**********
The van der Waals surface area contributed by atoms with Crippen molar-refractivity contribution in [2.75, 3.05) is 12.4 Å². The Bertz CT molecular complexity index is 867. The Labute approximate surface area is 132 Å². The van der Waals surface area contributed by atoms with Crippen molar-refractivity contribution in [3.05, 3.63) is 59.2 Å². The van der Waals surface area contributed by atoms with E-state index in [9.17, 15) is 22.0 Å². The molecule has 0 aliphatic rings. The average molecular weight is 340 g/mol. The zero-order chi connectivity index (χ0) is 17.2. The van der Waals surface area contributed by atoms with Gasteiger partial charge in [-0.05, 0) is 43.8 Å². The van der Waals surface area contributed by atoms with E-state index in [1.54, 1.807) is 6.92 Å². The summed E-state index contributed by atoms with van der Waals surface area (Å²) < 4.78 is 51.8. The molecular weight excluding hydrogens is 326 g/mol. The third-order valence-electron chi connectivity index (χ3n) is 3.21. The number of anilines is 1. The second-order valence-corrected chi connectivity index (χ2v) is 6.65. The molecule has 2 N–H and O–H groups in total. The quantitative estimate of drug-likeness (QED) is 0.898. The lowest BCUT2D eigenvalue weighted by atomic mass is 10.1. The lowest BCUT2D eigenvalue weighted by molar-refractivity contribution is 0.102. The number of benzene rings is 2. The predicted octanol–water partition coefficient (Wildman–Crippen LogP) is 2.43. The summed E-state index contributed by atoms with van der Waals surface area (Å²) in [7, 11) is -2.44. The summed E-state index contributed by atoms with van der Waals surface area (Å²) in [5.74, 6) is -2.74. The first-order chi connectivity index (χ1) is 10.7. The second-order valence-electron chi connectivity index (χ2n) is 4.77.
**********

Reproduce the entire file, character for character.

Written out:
The van der Waals surface area contributed by atoms with Crippen molar-refractivity contribution in [2.75, 3.05) is 12.4 Å². The Bertz CT molecular complexity index is 867. The Labute approximate surface area is 132 Å². The van der Waals surface area contributed by atoms with Crippen molar-refractivity contribution in [3.05, 3.63) is 59.2 Å². The van der Waals surface area contributed by atoms with E-state index in [9.17, 15) is 22.0 Å². The molecule has 0 aliphatic rings. The average molecular weight is 340 g/mol. The zero-order chi connectivity index (χ0) is 17.2. The van der Waals surface area contributed by atoms with Gasteiger partial charge in [-0.05, 0) is 43.8 Å². The van der Waals surface area contributed by atoms with E-state index in [1.54, 1.807) is 6.92 Å². The summed E-state index contributed by atoms with van der Waals surface area (Å²) < 4.78 is 51.8. The molecular weight excluding hydrogens is 326 g/mol. The third-order valence-electron chi connectivity index (χ3n) is 3.21. The number of anilines is 1. The second-order valence-corrected chi connectivity index (χ2v) is 6.65. The molecule has 2 N–H and O–H groups in total. The quantitative estimate of drug-likeness (QED) is 0.898. The lowest BCUT2D eigenvalue weighted by atomic mass is 10.1. The lowest BCUT2D eigenvalue weighted by molar-refractivity contribution is 0.102. The number of benzene rings is 2. The predicted octanol–water partition coefficient (Wildman–Crippen LogP) is 2.43. The summed E-state index contributed by atoms with van der Waals surface area (Å²) in [7, 11) is -2.44. The summed E-state index contributed by atoms with van der Waals surface area (Å²) in [5.74, 6) is -2.74. The first-order chi connectivity index (χ1) is 10.7. The second-order valence-electron chi connectivity index (χ2n) is 4.77.